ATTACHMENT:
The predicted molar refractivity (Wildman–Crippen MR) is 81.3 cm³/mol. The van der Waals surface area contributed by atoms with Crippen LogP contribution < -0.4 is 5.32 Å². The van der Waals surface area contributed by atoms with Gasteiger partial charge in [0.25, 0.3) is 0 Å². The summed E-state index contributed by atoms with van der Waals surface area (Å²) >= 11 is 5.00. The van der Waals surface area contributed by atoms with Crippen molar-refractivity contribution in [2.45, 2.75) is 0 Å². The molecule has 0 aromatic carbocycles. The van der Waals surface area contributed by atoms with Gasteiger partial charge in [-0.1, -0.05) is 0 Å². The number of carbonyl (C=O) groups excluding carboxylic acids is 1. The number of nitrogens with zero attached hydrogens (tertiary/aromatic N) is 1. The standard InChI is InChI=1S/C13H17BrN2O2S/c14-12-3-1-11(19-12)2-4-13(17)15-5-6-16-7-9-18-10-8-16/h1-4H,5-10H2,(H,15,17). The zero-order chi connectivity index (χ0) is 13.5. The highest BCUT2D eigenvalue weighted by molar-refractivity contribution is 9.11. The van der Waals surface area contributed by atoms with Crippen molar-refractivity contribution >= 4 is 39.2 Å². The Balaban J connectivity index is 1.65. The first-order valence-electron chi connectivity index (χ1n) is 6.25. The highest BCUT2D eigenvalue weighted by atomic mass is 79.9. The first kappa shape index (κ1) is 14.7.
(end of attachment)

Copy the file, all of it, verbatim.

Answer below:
The predicted molar refractivity (Wildman–Crippen MR) is 81.3 cm³/mol. The van der Waals surface area contributed by atoms with Crippen LogP contribution < -0.4 is 5.32 Å². The van der Waals surface area contributed by atoms with Gasteiger partial charge in [0.25, 0.3) is 0 Å². The summed E-state index contributed by atoms with van der Waals surface area (Å²) >= 11 is 5.00. The van der Waals surface area contributed by atoms with Crippen molar-refractivity contribution in [2.45, 2.75) is 0 Å². The molecule has 0 aromatic carbocycles. The van der Waals surface area contributed by atoms with Gasteiger partial charge in [-0.1, -0.05) is 0 Å². The number of carbonyl (C=O) groups excluding carboxylic acids is 1. The number of nitrogens with zero attached hydrogens (tertiary/aromatic N) is 1. The standard InChI is InChI=1S/C13H17BrN2O2S/c14-12-3-1-11(19-12)2-4-13(17)15-5-6-16-7-9-18-10-8-16/h1-4H,5-10H2,(H,15,17). The zero-order chi connectivity index (χ0) is 13.5. The highest BCUT2D eigenvalue weighted by molar-refractivity contribution is 9.11. The van der Waals surface area contributed by atoms with Crippen molar-refractivity contribution >= 4 is 39.2 Å². The Balaban J connectivity index is 1.65. The first-order valence-electron chi connectivity index (χ1n) is 6.25. The highest BCUT2D eigenvalue weighted by atomic mass is 79.9. The first kappa shape index (κ1) is 14.7.